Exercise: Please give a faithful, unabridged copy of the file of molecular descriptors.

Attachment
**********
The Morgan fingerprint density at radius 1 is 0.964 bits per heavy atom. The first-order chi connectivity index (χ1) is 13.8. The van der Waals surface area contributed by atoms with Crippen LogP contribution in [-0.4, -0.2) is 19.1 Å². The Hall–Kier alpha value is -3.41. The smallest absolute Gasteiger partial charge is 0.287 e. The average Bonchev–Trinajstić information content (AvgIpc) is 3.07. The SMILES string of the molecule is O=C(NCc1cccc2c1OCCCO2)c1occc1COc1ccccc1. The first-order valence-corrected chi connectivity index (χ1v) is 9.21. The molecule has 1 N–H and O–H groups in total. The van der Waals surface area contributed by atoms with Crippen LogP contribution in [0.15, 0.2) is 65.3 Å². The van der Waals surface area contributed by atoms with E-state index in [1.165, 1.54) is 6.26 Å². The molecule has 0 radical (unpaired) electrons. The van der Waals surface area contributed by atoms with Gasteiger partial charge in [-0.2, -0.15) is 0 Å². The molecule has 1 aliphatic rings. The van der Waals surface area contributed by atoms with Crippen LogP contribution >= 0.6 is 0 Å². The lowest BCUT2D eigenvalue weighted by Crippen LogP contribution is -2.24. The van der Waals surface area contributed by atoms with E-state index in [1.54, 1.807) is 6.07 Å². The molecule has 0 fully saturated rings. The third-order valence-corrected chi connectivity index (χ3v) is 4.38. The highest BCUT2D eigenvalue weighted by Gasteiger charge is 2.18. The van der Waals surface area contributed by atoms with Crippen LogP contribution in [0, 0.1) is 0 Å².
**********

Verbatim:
The Morgan fingerprint density at radius 1 is 0.964 bits per heavy atom. The first-order chi connectivity index (χ1) is 13.8. The van der Waals surface area contributed by atoms with Crippen LogP contribution in [-0.4, -0.2) is 19.1 Å². The Hall–Kier alpha value is -3.41. The smallest absolute Gasteiger partial charge is 0.287 e. The average Bonchev–Trinajstić information content (AvgIpc) is 3.07. The SMILES string of the molecule is O=C(NCc1cccc2c1OCCCO2)c1occc1COc1ccccc1. The first-order valence-corrected chi connectivity index (χ1v) is 9.21. The molecule has 1 N–H and O–H groups in total. The van der Waals surface area contributed by atoms with Crippen LogP contribution in [0.15, 0.2) is 65.3 Å². The van der Waals surface area contributed by atoms with E-state index in [1.165, 1.54) is 6.26 Å². The molecule has 0 radical (unpaired) electrons. The van der Waals surface area contributed by atoms with Gasteiger partial charge in [-0.2, -0.15) is 0 Å². The molecule has 1 aliphatic rings. The van der Waals surface area contributed by atoms with Crippen LogP contribution >= 0.6 is 0 Å². The lowest BCUT2D eigenvalue weighted by Crippen LogP contribution is -2.24. The van der Waals surface area contributed by atoms with E-state index in [1.54, 1.807) is 6.07 Å². The molecule has 0 fully saturated rings. The third-order valence-corrected chi connectivity index (χ3v) is 4.38. The highest BCUT2D eigenvalue weighted by Gasteiger charge is 2.18. The van der Waals surface area contributed by atoms with Crippen LogP contribution in [0, 0.1) is 0 Å².